Not Provided
 
Comparative Study of 3 Portable Oxygen Concentrators During a 6-minute Walk Test in Patients With Chronic Lung Disease
A Comparative Pilot Study of the Efficacy of Three Portable Oxygen Concentrators During a 6-Minute Walk Test in Patients With Chronic Lung Disease

Background: Portable oxygen concentrators (POCs) featuring the latest integrated oxygen conserving devices (OCDs) provide greater patient accessibility and mobility during ambulation and travel. Recent POCs are compact, lightweight, battery-operated, and require no refill-time, thus meeting patients' clinical and lifestyle needs. There is, however, a lack of research on the clinical performance of the latest POCs that could help to determine their ability to maintain patients' oxygen saturations ≥ 90 % during exercise.

Aim: The purpose of this study is to compare the ability of three POCs, with maximum oxygen production capabilities of 950 to 3000 ml per minute, to maintain oxygen saturations ≥ 90 % in patients with chronic lung disease during exercise.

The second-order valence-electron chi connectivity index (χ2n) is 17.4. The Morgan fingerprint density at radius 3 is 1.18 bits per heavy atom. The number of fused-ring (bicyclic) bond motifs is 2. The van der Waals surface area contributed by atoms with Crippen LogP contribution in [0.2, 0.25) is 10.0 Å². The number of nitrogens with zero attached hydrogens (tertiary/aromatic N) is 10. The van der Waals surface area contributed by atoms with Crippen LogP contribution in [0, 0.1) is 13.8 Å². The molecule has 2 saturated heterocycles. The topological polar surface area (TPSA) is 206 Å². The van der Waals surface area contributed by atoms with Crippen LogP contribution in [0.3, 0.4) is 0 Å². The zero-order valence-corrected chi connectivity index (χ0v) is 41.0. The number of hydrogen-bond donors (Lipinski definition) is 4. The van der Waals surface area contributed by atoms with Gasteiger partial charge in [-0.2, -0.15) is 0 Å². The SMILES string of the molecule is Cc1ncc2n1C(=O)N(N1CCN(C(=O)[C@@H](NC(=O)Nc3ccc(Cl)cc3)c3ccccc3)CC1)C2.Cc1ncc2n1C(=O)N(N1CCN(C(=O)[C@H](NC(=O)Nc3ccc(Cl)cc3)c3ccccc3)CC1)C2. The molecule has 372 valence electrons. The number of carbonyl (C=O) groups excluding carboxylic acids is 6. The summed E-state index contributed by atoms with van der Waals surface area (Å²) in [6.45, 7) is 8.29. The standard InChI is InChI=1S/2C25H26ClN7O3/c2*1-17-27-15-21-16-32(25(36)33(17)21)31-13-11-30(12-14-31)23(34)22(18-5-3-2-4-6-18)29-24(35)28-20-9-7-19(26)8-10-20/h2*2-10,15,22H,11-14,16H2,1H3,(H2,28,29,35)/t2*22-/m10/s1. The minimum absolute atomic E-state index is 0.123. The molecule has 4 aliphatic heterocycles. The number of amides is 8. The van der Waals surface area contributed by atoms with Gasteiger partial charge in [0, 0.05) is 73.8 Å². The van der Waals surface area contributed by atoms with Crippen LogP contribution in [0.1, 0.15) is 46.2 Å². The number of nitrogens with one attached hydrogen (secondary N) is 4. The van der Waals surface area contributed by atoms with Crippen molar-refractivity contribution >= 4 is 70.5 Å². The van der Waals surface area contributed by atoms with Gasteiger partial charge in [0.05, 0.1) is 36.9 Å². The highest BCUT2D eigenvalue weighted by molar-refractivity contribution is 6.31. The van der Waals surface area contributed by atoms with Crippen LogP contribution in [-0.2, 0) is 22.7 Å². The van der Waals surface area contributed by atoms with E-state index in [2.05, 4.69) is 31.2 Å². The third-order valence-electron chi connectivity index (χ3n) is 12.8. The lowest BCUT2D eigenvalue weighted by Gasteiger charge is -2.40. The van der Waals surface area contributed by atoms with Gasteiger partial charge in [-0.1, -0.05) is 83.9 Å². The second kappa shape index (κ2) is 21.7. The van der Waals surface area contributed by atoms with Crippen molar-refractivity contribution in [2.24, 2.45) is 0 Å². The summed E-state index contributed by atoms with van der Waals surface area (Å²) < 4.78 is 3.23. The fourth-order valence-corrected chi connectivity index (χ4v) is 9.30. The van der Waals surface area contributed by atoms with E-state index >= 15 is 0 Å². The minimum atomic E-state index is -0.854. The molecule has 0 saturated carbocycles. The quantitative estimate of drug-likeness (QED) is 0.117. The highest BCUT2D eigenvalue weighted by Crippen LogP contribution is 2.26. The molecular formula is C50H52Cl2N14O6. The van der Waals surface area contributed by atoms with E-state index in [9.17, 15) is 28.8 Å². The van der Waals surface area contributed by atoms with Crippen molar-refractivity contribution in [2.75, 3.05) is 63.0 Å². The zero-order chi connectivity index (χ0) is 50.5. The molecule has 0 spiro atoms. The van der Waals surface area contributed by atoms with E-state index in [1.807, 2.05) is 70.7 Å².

Method: Six minute walk tests (6-MWTs) will be administered in order to measure oxygen saturations by pulse oximetry (SpO2) in up to 20 patients with a diagnosis of either Chronic Obstructive Pulmonary Disease (COPD), or Pulmonary Fibrosis (PF) with documented exertional oxygen desaturations of ≤ 85% on room air. All participants will participate in 4 different 6-minute walk tests: the first will be a control walk performed with the participants' current oxygen system set at their prescribed exertional flow rate. Then, the participants will perform a walk test with each of the three POCs set at the units' maximum pulse dose setting. The order in which the participants use the POCs will be randomly assigned using a sequence generator.

Hypothesis: It is hypothesized that all three POCs will provide oxygen saturations ≥ 90 % during exercise in patients with chronic lung disease with moderate to severe exertional oxygen desaturation.